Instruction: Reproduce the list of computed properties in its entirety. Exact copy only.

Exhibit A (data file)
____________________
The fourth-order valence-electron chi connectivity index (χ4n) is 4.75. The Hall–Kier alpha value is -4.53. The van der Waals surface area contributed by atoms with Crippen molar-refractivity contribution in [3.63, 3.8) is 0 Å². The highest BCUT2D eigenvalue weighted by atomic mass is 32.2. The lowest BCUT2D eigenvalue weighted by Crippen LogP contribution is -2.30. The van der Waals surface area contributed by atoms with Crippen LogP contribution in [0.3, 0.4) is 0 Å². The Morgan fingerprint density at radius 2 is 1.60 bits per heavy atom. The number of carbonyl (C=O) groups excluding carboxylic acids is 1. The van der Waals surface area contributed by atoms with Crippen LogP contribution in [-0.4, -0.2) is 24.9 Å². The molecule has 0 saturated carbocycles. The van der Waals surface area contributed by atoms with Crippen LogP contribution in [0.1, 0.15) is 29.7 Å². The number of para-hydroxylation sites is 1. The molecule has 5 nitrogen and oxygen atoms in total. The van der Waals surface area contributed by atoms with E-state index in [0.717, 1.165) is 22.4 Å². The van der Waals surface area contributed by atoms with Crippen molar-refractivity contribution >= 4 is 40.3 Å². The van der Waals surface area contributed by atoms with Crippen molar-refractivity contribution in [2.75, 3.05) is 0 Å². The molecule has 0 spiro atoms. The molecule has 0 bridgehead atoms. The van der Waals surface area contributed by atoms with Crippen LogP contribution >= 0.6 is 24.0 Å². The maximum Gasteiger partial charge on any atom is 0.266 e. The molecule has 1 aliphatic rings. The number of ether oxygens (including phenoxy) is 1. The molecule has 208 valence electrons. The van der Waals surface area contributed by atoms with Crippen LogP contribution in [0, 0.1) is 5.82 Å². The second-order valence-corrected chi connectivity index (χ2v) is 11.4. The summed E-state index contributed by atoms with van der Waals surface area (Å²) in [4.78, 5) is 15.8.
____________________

The fourth-order valence-electron chi connectivity index (χ4n) is 4.75. The Hall–Kier alpha value is -4.53. The van der Waals surface area contributed by atoms with Crippen molar-refractivity contribution in [3.63, 3.8) is 0 Å². The highest BCUT2D eigenvalue weighted by atomic mass is 32.2. The lowest BCUT2D eigenvalue weighted by Crippen LogP contribution is -2.30. The van der Waals surface area contributed by atoms with Crippen LogP contribution in [0.3, 0.4) is 0 Å². The Morgan fingerprint density at radius 2 is 1.60 bits per heavy atom. The number of carbonyl (C=O) groups excluding carboxylic acids is 1. The van der Waals surface area contributed by atoms with Crippen LogP contribution in [-0.4, -0.2) is 24.9 Å². The molecule has 0 saturated carbocycles. The van der Waals surface area contributed by atoms with Crippen LogP contribution in [0.1, 0.15) is 29.7 Å². The number of para-hydroxylation sites is 1. The molecule has 5 nitrogen and oxygen atoms in total. The van der Waals surface area contributed by atoms with E-state index in [0.717, 1.165) is 22.4 Å². The van der Waals surface area contributed by atoms with Crippen molar-refractivity contribution >= 4 is 40.3 Å². The van der Waals surface area contributed by atoms with Crippen molar-refractivity contribution in [2.75, 3.05) is 0 Å². The molecule has 0 spiro atoms. The molecule has 0 bridgehead atoms. The van der Waals surface area contributed by atoms with Crippen LogP contribution >= 0.6 is 24.0 Å². The maximum Gasteiger partial charge on any atom is 0.266 e. The molecule has 1 aliphatic rings. The number of ether oxygens (including phenoxy) is 1. The molecule has 208 valence electrons. The van der Waals surface area contributed by atoms with Crippen LogP contribution in [0, 0.1) is 5.82 Å². The second-order valence-corrected chi connectivity index (χ2v) is 11.4. The summed E-state index contributed by atoms with van der Waals surface area (Å²) in [4.78, 5) is 15.8.